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Not Sure If You Have an Overweight Tripawd? Here’s How to Tell.

We love our pets unconditionally and often that means loving them as we love ourselves . . . with tasty foods that warm our hearts. But before we actually see it with our own eyes, our dogs and cats are part of the growing pet obesity epidemic. Is your Tripawd overweight from all that lovin’? If you’re not sure, here’s how to tell:

Do You Have an Overweight Tripawd?

The fact is, more than half of all pets are overweight, according to the Association for Pet Obesity Prevention. That’s bad news for quadpawds but extremely dangerous for amputee dogs and cats.

Even one extra pound can put serious stress on a dog or cat’s remaining limbs and cause unnecessary mobility hardships.

If your Tripawd has slowed down and become less enthusiastic about playtime, a few extra pounds could be the culprit. The good news is that you CAN do something about it! Here’s how to tell if you have an overweight Tripawd.

(click to enlarge as a PDF)

Tripawd overweight

Click to open and enlarge as a PDF

Step 1: Do a rib check.

Run your hand over your pet’s ribs. The area should feel no more padded than the back of your hand, according to Deborah Linder, DVM DAVCN, a board certified veterinary nutritionist at Tufts University Cummings School of Veterinary Medicine. “If you’re pushing through a pad of plump, chances are your pet is too heavy,” writes pet weight loss expert Dr. Ernie Ward.

Step 2: Book that vet exam.

If you suspect you have an overweight Tripawd, stop by your vet’s office and ask for a weight check. Most clinics are happy to do that at no cost. If your dog or cat has gained weight since their last weigh-in, don’t wait; book an exam with your veterinarian. Weight gain can be caused by any number of things so it’s critical to get a complete physical before deciding to cut back on food and treats.

“If your pet is gaining weight, I recommend complete blood tests, urinalysis and blood pressure evaluation. Diseases such as hypothyroidism and Cushing’s disease can lead to excess weight gain in some pets. Other times your veterinarian may discover an emerging problem such as early kidney disease, elevated blood sugar or high blood pressure.” — Dr. Ernie Ward, founder of Association for Pet Obesity Prevention.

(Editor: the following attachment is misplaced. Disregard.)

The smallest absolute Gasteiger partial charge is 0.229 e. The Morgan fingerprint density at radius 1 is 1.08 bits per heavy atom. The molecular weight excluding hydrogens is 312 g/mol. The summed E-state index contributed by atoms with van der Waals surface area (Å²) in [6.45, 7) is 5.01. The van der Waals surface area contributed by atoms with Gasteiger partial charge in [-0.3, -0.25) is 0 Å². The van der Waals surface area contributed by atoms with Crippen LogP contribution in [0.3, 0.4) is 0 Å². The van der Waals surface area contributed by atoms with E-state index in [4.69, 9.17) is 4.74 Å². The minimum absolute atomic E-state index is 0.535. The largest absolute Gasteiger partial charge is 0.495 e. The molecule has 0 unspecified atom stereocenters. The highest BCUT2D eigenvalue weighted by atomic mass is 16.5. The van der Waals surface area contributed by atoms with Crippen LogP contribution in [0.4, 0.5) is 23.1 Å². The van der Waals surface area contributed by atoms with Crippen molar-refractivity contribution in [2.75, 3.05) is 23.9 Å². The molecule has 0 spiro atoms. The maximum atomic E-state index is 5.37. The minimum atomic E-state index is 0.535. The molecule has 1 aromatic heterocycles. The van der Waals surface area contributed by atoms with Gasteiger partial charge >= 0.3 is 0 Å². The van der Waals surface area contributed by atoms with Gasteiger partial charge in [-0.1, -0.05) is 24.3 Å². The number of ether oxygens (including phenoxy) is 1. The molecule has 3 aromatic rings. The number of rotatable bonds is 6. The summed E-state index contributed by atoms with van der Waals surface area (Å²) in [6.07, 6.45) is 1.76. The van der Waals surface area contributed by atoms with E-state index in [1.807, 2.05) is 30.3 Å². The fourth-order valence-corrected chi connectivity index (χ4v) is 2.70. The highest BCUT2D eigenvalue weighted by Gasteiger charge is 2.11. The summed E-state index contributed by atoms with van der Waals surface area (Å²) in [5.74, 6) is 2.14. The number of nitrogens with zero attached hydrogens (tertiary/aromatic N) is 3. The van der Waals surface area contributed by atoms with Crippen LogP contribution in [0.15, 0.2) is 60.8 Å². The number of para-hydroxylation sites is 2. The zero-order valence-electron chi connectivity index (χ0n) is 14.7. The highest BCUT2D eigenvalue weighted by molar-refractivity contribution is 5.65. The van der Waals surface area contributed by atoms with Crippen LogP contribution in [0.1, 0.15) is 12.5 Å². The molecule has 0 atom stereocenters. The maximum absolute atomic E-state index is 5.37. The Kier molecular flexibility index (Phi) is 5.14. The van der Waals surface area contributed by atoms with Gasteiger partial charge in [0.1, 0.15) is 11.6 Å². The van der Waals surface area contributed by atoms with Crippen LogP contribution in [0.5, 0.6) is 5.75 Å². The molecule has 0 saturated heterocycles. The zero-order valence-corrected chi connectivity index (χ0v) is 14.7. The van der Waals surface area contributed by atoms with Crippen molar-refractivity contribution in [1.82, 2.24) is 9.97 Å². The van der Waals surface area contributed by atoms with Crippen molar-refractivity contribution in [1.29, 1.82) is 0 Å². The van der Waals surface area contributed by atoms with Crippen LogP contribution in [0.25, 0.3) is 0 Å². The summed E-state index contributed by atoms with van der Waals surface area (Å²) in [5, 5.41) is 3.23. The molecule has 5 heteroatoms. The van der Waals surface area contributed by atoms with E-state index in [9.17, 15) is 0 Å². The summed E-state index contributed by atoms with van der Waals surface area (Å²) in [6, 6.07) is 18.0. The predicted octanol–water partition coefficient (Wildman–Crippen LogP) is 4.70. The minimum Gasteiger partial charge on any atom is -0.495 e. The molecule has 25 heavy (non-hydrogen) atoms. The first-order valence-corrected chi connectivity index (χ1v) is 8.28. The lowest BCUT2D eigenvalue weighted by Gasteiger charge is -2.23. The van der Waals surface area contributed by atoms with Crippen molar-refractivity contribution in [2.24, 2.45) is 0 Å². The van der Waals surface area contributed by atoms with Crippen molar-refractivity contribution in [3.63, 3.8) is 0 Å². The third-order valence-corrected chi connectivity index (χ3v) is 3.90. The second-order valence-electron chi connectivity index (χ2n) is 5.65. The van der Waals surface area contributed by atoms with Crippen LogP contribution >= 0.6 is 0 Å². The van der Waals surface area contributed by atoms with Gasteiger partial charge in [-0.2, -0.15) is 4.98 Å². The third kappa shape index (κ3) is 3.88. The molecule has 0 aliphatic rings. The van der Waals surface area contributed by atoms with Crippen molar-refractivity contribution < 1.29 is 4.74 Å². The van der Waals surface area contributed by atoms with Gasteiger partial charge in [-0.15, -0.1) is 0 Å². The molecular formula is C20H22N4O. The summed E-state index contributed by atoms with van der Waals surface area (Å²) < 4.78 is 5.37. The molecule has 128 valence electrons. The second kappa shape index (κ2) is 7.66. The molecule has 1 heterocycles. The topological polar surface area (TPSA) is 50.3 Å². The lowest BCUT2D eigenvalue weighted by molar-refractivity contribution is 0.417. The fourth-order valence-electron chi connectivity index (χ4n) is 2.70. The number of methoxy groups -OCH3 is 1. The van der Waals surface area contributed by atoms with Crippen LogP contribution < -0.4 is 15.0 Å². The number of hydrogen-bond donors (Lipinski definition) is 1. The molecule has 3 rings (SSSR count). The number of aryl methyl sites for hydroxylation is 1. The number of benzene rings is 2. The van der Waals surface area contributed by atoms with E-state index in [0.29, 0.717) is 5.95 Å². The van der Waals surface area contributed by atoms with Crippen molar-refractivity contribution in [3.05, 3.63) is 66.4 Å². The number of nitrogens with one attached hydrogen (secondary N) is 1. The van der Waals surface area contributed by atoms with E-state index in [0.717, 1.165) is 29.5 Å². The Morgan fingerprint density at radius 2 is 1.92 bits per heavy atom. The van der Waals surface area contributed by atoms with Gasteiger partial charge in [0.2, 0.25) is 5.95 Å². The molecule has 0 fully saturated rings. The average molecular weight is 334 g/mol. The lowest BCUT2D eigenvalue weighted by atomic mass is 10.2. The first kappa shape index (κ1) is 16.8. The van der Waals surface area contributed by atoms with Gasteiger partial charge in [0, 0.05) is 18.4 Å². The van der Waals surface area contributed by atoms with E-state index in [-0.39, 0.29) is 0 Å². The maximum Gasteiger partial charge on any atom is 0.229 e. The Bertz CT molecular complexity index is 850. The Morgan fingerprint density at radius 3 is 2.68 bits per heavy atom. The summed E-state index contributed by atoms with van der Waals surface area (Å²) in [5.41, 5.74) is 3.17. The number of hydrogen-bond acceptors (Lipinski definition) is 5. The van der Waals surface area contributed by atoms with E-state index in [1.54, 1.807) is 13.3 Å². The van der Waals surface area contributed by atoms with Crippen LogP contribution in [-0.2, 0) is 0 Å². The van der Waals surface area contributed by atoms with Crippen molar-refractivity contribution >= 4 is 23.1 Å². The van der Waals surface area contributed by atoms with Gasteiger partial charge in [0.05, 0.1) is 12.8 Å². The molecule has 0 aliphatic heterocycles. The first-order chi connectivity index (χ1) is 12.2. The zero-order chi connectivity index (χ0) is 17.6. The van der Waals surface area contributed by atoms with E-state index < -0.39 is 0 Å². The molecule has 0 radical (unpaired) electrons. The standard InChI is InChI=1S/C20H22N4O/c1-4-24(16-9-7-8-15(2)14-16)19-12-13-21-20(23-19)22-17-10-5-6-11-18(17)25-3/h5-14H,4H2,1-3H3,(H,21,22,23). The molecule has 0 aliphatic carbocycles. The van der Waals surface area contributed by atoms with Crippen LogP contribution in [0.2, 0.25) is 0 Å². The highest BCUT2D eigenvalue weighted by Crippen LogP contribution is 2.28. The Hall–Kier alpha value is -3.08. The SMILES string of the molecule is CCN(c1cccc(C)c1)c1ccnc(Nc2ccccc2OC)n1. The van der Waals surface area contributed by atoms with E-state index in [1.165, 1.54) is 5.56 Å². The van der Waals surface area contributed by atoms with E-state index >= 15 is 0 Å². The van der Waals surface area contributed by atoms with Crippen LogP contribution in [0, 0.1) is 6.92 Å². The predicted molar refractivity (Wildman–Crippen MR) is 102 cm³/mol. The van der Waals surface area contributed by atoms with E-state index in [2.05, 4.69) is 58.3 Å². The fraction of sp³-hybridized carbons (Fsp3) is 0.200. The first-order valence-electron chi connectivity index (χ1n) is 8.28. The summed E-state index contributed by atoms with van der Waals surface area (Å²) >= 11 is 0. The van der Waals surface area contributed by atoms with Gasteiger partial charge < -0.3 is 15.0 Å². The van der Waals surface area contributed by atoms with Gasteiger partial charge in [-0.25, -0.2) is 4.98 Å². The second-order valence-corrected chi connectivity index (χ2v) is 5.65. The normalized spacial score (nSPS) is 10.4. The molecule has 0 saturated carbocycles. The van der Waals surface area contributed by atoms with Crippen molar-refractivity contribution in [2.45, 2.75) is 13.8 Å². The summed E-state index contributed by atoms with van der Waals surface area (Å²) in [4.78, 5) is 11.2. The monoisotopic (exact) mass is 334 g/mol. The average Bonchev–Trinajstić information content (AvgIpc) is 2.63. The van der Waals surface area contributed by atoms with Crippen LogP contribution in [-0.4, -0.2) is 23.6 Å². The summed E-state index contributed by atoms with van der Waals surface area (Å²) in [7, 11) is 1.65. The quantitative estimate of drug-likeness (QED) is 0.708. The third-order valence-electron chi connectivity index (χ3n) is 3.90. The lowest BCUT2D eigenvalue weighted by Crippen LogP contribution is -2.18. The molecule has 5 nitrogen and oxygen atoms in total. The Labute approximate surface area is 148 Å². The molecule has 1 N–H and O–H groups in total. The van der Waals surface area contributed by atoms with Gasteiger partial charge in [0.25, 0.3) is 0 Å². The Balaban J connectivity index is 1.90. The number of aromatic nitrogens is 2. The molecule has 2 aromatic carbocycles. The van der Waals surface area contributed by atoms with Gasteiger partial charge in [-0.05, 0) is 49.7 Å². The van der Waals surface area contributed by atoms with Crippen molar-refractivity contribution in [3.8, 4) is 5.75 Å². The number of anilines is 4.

Step 3: Count Calories and Exercise Together

overweight Tripawd

Sashya is going to feline rehab to lose weight.

If your Tripawd doesn’t have a health issue and simply needs to eat less, congratulations! You have more power than any pill to make that happen. First, ask your vet to recommend a proper diet and calorie count for your Tripawd, then start taking care to follow the recommended food intake each day. “Weight loss isn’t about starvation or deprivation; it’s about safe and sustainable lifestyle changes. We’re not simply chasing a number on a scale; we’re improving overall quality of life,” writes Dr. Ward.

Next, take advantage of the Maggie Moo Fund for Tripawd Rehab! Take your three-legged dog or cat to a certified animal rehabilitation therapist and the Tripawds Foundation may reimburse you for your first consultation, typically the most expensive. This is the best way to figure out the correct and safe exercise animal amputees like yours!

To see the results of rehab therapy for Tripawds, check out these Tripawd rehab therapy success stories from the Maggie Moo Fund recipients!

Weight gain steals a pet’s life energy but weight loss is a gift that gives them their youth back. Be slow, steady and consistent about your Tripawd’s 2018 weight loss program and before you know it, that playful puppy or crazy kitty you brought into your life will reappear once again.

Recommended Reading

Tips to Help Your Tripawd Lose Weight
Better Pet Fitness in Four Steps

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